• We employ documents such as the Code of Conduct, which is reviewed annually, to ensure adherence to the reality of the business environment and to incorporate any relevant matters identified. We guarantee that co-workers and suppliers may report any suspicion of violations of the Code of Conduct securely, anonymously and confidentially through the Ombudsman channel. Reports are investigated by the Ethics Committee. Moreover, we conduct audits on specific payments and suppliers. To become a Natura supplier, it is necessary to share our ethical commitments, including formal adhesion to our Code of Conduct, as well as attesting to the would-be supplier’s financial health and the conformance of its registration data. Every year, part of Natura’s new suppliers – due to the nature of their activity or the risk they represent – are submitted to audit processes that verify environmental, labour and human rights criteria and potential impacts on society and the environment. In 2018, 13 (1%) of the company’s 1,306 new suppliers were eligible and were submitted to assessment.
    Natura does not work with suppliers presenting risk of child, forced or slave labour. Our suppliers declare the working conditions they provide for their work force and are audited periodically. In all the supplier communities we conduct audits by means of the Social Biodiversity Chain Verification System, which encompasses indicators on the occurrence of child, forced or slave labour, formal labour relations, ergonomics, and worker health and safety. It should be noted, that our production chain management system is audited annually by an independent thirdparty, in addition to having UEBT (Union for Ethical BioTrade) certification

  • Measurement of outcomes
  • Description of how the company monitors and evaluates performance.

    - In Brazil, the most recent Human Development Index (HDI) developed especially for our consultants, from 2017, indicated an HDI of 0.593. In the course of 2018, Natura started to measure the indicator among the consultants in the operations in Latin America, while a new survey will be undertaken in Brazil in 2019.
    - In 2018, we exceeded the mark of 100,000 consultants and family members enrolled in at least one of the education initiatives.
    - In 2018, more than 43,600 people joined our programme offering healthcare services for the consultant and one family member
    - During the course of 2018, we conducted training courses on occupational safety, organisational development and best production practices for more than 370 people.
    - More than 150 families also received training in environmental regularisation, which drove an increase in the number of rural environmental registrations (CAR in the Portuguese acronym) granted in the region and reduced the number of environmental non-conformances identified in our verification system.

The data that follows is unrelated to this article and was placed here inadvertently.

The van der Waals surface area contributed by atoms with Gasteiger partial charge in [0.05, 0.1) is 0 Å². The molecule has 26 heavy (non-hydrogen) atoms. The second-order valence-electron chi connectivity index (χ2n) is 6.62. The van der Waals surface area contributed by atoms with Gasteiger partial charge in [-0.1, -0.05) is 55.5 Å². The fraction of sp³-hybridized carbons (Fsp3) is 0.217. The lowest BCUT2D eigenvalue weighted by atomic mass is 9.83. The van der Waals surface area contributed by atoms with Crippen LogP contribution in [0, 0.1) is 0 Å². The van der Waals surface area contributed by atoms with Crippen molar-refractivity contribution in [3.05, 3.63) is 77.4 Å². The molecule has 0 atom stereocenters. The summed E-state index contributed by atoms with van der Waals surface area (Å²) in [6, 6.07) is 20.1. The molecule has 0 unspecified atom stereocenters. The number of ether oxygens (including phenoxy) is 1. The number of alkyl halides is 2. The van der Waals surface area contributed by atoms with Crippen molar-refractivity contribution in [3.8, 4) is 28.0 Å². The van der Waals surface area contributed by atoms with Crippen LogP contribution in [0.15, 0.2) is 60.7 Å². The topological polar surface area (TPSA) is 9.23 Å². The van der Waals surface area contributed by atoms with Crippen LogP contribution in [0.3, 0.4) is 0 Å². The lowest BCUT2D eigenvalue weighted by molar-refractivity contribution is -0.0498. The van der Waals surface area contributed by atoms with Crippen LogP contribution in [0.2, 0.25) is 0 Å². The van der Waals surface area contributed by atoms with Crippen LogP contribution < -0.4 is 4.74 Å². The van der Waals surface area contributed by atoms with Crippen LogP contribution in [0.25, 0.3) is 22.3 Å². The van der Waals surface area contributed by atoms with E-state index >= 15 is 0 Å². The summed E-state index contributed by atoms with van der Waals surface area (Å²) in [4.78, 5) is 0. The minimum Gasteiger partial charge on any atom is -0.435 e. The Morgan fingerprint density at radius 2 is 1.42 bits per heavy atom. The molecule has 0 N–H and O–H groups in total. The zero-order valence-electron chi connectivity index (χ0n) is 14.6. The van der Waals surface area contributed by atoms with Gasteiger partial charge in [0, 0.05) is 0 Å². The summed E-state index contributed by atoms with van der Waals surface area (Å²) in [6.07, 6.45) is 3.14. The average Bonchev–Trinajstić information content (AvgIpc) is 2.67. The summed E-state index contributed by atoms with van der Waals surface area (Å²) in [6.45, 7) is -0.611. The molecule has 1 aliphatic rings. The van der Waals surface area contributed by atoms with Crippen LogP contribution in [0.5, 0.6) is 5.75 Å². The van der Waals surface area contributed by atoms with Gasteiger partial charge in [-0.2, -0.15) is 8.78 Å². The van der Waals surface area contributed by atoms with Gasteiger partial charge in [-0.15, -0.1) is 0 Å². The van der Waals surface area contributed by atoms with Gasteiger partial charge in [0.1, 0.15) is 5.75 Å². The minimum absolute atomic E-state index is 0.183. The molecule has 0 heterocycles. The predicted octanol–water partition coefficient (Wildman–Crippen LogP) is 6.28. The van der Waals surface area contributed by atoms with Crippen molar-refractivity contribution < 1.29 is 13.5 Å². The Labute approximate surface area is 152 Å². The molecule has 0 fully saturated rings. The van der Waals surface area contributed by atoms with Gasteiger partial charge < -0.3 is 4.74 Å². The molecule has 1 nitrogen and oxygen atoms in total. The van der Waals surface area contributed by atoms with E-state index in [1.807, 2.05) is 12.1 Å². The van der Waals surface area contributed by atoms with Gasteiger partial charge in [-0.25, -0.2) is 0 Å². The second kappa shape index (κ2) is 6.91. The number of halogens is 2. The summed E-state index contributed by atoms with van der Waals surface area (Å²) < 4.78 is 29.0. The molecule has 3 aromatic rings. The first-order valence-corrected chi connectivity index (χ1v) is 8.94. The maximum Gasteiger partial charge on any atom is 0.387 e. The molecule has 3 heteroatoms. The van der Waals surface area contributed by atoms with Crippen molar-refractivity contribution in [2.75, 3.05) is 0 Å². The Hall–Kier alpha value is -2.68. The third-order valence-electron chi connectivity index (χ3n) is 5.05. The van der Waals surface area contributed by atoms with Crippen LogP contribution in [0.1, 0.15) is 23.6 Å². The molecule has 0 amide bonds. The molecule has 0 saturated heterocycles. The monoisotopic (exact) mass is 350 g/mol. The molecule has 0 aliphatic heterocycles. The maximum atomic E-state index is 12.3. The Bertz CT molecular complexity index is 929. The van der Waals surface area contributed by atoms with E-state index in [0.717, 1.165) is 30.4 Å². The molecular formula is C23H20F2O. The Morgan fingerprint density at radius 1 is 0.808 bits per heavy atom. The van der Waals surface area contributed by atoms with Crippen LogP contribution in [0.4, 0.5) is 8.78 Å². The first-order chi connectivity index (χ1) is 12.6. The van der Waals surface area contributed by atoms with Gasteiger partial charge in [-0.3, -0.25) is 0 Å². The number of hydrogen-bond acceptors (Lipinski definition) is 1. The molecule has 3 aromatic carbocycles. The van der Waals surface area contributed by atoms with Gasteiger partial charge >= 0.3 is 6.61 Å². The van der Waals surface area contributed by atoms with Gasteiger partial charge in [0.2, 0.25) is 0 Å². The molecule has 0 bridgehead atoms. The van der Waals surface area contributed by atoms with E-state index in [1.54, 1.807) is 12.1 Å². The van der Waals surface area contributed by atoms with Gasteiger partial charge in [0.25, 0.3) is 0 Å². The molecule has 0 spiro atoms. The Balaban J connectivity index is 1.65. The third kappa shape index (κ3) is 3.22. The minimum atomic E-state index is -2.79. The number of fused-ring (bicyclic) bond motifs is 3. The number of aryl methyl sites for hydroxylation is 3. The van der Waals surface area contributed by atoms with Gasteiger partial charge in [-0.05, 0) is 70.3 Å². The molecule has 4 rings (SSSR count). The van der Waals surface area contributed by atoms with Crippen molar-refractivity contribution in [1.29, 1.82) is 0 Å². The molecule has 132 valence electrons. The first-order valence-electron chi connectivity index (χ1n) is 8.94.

- Our supplier development and recognition programme is also extended to the supplier communities by means of the BioQlicar award. The results of the audits under the Social Biodiversity Chain Verification System account for 80% of the score each community may obtain in the award. The remaining 20% corresponds to fulfilling the planned production volume and the delivery deadline. In 2018, we recognized two communities: the one achieving the highest score and the one that made the most progress in the period. On average, the communities’ scores increased to 4.05 (on a scale up to 5). In 2017 and 2016, the scores were respectively 3.97 and 3.93, showing a steady improvement in performance on the part of the company’s community partners.
    - One of the company’s 2020 ambitions, which establishes that Natura should form relationships with 10,000 families in the region. In continuous evolution, in 2018 our network was extended to 4,636 families in the region, compared with 4,294 the previous year. A major part of these families live in the states of Acre, Amapá, Amazonas, Pará and Rondônia. The total number of families in the supplier communities, including other regions in Brazil, grew from 5,296 to 5,664.

  • Assessment, policy and goals
  • Description of the relevance of labour rights for the company (i.e. labour rights-related risks and opportunities). Description of written policies, public commitments and company goals on labour rights.

  • in the course of 2018, we saw important progress in the work we have been doing for some years to foster diversity, inclusion and a multicultural environment in the Natura work force and in society as a whole. Since 2016, we have had the Natura Diversity Policy that supports our diversity initiatives, which are focused on women, the disabled, LGBTI+ and black people.
    We continue to advance in our commitment to reach 50% women occupying leadership positions (director level and above) by 2020 in all the Natura operations in Latin America.
    We focus on attracting disabled candidates, reinforcing our employer brand communication aimed at this group. In addition to these ambitions, we maintained four priority work fronts: gender equality, inclusion of disabled people, ethnic-racial equality and LGBTI+ rights. Affinity groups were formed with the participation of employees who wish to contribute actively in these areas. We also organised the first Diversity Week, with a series of campaigns and one day dedicated to each front.
    Regarding gender equality, we also started to focus on the problem of violence against women. After performing a diagnosis with the Movimento Natura and UN Women, in Brazil we launched a toll-free 0800 channel for female employees who are the victims of violence. The channel provides support from lawyers, psychologists and social assistants and dispenses advice on how to report cases of violence, how to find shelters and to obtain other protective measures. In the International Operations, Natura Argentina broke new ground in this area. In the country, employees who suffer from violence may contact a partnering organisation and, in addition to receiving the necessary guidance, are able to request temporary leave from work and credit to cover extra expenses. This process has already been established in the other countries in Latin America, with the exception of Colombia, which should launch the protocol in 2019.